First world economies expect uninterrupted power - of course. But the drive to renewable energy means this cannot be taken for granted


Around 70% of the energy we use in the built environment goes on space and water heating, and the typical energy source used to generate this is gas. Electricity is important too. One of the expectations of a first world economy is uninterrupted power; some of us can remember the blackouts of the mid ‘70s. So what are the issues now? Well typically, around 35% of our electricity is generated by coal power stations (together with nuclear at 20%, gas at 25%, renewables less than 15% and imported power the rest).

We currently have a margin of about 20% available capacity to meet peak demands. By 2016, the Large Combustion Plants Directive will have closed many of the the coal stations. Renewable energy, principally from offshore wind farms, is expected to replace much of this capacity, but available peak margin will have dropped to around 5%.

So far so good – so what’s the problem? Well the wind does not blow all the time. In fact, in recent years, so called ‘blocking highs’ (high pressure systems) have sat over the North Sea several times a winter. When that happens, the wind may drop for the best part of a week, and wind turbines turn hardly at all. (Ironically, it is likely that blocking highs happen more often as a result of climate change). Under these circumstances, if nothing else is done, power grid controllers may enforce rotating cuts.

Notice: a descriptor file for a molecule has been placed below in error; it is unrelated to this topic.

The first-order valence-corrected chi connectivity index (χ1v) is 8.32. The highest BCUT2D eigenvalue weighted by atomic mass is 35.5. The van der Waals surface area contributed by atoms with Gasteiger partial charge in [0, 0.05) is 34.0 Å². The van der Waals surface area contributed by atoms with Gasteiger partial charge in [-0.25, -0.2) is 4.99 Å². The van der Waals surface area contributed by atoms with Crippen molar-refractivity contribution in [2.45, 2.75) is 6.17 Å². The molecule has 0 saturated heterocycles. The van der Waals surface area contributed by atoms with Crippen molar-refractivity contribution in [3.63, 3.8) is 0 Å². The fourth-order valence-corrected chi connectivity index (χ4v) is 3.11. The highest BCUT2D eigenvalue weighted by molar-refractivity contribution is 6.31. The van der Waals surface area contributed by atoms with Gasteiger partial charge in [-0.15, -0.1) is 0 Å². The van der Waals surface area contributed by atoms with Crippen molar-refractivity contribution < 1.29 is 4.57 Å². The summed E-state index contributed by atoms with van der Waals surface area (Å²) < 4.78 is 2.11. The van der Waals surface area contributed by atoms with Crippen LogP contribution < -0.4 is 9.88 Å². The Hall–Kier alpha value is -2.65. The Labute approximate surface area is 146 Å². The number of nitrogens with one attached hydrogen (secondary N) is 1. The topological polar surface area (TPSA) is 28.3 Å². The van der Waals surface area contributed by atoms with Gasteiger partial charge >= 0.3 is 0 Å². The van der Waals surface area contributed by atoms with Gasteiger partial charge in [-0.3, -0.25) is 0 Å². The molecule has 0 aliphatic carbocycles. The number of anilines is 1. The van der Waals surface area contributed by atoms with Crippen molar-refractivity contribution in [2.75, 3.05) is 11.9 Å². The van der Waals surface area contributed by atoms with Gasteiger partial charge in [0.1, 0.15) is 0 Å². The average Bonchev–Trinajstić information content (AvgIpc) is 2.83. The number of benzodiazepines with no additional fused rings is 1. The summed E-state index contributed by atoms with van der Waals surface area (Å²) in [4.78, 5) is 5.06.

Fortunately, if rather late in the day, several remedies may be available, such as grid-scale energy storage and interconnectors to Europe. Currently we have little more than one pumped hydro system in Wales (Dinorwig), rated at 2.5% grid capacity. Recently, the attention of politicians has been drawn to this, and science minister David Willetts announced a £30m investment in capital equipment to support university research in Energy Storage. This should create knowledge leading to new investment in plant. Spot electricity prices (high in times of peak load) are likely to make grid storage an attractive business proposition. High voltage DC (HVDC) links have been established with several counties, and import a few percent of grid capacity.

Of similar importance is reduction in energy demand in homes and offices. This is dependent on measures like insulation and heating controls, and the way people use their houses – remember that more than 70% of energy consumption in homes is used for space and water heating – so while low energy appliances help, the ‘low hanging fruit’ is around reducing heat leaks. Further grid capacity savings are available through smart metering which ultimately will allow supply companies to control appliances with ‘deferrable functions’ (like tumble dryers, freezers, etc.). The ability to automatically switch off such loads can eliminate the need to build reserve power stations to fill in the peaks in demand.

Much electricity is generated from gas, new sources of which may be available through fracking – this will be the subject of a future column.

Professor Jeremy Watson is director of science and technology at Arup